In 2015 and 2017, researchers published the findings from a 5-year U.S. Department of Education Investing in Innovation (i3) validation study to evaluate the LASER model’s efficacy in systemically transforming science education.
Also available in Español
LASER i3 Key Findings
The third-party evaluation was conducted by the Center for Research in Educational Policy (CREP) at the University of Memphis, and followed students in grades 1-8 at schools implementing the Smithsonian Science Education Center’s (SSEC’s) Leadership and Assistance for Science Education Reform (LASER) model using SSEC’s inquiry-based science program Science and Technology Concepts™ (STC). Highlights of the evaluation include:
1. LASER students showed statistically significant gains on the Partnership for the Assessment of Standards-Based Science (PASS) performance assessment relative to the comparison group. These gains indicate students are able to apply what they have learned to novel hands-on tasks.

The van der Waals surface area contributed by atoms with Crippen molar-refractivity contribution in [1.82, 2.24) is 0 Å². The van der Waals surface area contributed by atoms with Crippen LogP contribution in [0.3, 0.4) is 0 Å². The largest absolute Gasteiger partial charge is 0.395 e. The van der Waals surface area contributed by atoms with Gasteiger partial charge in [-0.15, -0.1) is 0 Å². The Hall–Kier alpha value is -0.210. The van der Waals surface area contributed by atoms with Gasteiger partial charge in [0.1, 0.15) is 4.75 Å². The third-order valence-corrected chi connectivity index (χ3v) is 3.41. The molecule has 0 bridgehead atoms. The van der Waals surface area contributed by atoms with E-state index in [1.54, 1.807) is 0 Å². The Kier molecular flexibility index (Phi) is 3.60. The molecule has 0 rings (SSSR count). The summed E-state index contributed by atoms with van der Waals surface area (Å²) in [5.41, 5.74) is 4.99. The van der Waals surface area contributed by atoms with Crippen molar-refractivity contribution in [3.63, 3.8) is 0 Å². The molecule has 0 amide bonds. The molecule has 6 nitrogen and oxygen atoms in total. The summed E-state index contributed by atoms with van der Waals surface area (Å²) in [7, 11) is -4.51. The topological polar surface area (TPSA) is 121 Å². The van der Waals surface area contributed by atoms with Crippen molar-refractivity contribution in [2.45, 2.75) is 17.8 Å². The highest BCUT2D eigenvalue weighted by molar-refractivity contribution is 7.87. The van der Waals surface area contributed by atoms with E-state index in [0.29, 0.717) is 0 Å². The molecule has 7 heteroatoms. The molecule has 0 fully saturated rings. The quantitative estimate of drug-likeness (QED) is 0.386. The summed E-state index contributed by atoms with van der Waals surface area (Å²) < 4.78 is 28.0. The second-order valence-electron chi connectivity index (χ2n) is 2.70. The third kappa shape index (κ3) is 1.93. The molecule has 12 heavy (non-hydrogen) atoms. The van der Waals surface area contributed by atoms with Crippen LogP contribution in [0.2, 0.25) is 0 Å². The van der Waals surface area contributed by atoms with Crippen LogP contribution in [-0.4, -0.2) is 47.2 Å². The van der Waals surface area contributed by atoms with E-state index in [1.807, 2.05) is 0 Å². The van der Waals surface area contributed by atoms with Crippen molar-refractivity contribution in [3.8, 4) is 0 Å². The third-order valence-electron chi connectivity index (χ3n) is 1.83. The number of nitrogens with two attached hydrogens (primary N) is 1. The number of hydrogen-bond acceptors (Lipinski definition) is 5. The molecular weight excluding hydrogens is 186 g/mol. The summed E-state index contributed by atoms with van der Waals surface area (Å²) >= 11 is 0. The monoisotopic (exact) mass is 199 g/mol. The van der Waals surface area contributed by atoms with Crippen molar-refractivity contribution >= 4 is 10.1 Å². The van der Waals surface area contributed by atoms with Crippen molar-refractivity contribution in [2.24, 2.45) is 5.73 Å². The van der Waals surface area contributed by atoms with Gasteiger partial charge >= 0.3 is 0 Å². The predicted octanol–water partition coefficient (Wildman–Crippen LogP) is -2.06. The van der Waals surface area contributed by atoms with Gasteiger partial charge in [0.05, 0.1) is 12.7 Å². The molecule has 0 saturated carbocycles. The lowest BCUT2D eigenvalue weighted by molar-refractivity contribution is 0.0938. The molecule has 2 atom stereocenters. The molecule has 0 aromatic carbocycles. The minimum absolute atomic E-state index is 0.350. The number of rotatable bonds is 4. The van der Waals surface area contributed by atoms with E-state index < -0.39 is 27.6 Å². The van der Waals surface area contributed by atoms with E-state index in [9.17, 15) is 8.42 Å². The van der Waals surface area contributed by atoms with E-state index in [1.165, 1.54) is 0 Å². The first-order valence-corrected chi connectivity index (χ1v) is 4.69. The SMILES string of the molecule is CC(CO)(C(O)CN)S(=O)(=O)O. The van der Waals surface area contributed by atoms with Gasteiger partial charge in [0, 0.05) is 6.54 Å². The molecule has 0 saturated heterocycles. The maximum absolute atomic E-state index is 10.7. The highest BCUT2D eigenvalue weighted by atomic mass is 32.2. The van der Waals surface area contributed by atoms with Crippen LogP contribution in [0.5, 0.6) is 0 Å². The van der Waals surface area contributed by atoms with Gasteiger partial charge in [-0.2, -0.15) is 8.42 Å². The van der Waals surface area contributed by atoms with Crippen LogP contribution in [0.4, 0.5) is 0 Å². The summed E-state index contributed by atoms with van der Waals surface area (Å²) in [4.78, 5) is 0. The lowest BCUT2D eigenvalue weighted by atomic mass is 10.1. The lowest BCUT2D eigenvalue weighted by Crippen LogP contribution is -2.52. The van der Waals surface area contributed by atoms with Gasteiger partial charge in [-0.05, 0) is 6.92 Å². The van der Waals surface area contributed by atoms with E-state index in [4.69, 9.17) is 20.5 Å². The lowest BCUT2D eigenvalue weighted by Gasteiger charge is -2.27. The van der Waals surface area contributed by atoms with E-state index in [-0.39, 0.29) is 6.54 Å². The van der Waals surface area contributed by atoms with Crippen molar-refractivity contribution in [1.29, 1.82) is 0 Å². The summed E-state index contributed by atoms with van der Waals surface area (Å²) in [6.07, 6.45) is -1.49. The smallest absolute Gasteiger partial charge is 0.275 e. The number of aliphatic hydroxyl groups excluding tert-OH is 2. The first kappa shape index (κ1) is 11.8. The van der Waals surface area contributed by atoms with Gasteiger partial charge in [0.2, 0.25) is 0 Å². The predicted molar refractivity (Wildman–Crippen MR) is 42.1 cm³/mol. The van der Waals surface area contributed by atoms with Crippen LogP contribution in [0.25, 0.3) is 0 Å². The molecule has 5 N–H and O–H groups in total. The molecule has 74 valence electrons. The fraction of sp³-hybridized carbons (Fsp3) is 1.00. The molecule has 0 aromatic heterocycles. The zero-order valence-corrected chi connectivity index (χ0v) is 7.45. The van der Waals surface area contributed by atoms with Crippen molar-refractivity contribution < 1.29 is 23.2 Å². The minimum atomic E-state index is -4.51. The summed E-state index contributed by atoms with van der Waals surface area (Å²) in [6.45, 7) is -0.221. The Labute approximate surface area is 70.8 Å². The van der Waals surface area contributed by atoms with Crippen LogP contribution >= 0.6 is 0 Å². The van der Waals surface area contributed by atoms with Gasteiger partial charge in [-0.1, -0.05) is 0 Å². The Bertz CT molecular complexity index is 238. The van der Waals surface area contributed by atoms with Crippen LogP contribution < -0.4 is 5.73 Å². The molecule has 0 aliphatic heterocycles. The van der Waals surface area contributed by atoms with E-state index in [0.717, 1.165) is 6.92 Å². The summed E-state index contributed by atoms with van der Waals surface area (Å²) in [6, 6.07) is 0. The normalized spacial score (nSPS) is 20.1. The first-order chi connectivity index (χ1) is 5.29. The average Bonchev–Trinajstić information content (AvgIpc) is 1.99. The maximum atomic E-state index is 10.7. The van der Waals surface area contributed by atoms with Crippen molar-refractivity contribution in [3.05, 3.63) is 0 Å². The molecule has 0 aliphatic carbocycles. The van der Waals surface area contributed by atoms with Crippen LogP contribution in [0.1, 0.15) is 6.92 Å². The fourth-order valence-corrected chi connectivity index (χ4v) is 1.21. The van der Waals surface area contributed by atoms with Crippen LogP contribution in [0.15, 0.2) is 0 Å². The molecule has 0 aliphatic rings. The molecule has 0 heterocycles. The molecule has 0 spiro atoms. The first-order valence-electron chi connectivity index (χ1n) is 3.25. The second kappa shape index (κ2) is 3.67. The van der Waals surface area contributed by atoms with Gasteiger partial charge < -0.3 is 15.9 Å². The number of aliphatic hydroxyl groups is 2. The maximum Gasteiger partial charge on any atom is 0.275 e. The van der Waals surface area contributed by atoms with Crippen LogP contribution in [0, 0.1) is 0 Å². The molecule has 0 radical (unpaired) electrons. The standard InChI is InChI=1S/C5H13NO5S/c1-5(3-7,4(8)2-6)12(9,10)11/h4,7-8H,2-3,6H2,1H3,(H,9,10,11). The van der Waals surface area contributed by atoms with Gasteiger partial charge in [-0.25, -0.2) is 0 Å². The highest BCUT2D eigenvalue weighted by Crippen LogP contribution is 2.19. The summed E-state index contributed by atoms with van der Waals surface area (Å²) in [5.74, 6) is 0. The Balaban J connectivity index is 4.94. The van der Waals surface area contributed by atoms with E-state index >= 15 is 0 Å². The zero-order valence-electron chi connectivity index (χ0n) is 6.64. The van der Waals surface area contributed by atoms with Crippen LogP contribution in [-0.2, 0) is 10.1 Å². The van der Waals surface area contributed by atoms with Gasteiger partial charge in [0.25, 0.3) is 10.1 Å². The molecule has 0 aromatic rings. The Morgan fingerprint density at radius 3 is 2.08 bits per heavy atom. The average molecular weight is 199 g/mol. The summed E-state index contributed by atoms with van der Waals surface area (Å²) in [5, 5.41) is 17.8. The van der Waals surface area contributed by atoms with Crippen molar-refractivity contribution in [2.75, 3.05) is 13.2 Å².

2. The effects were particularly high for subgroups of students who are most in need. When the data are disaggregated, statistically significant gains in science are also seen by LASER students identified as English language learners (ELL), students with individualized education programs (IEPs), or students participating in free or reduced price lunch (FRL) relative to the comparison group.
3. LASER elementary and middle school students also demonstrated positive gains in subject areas other than science as measured by standardized state tests. In the Houston Independent School District for example, LASER middle school students outperformed their peers with statistical significance in both math and reading.
4. After receiving three Science and Technology Concepts™ units and accompanying professional development (PD) by the SSEC, 64.7% of LASER teachers reported feeling “well prepared” or “very well prepared” to teach inquiry-based science relative to only 44% of teachers at comparison schools receiving PD as usual.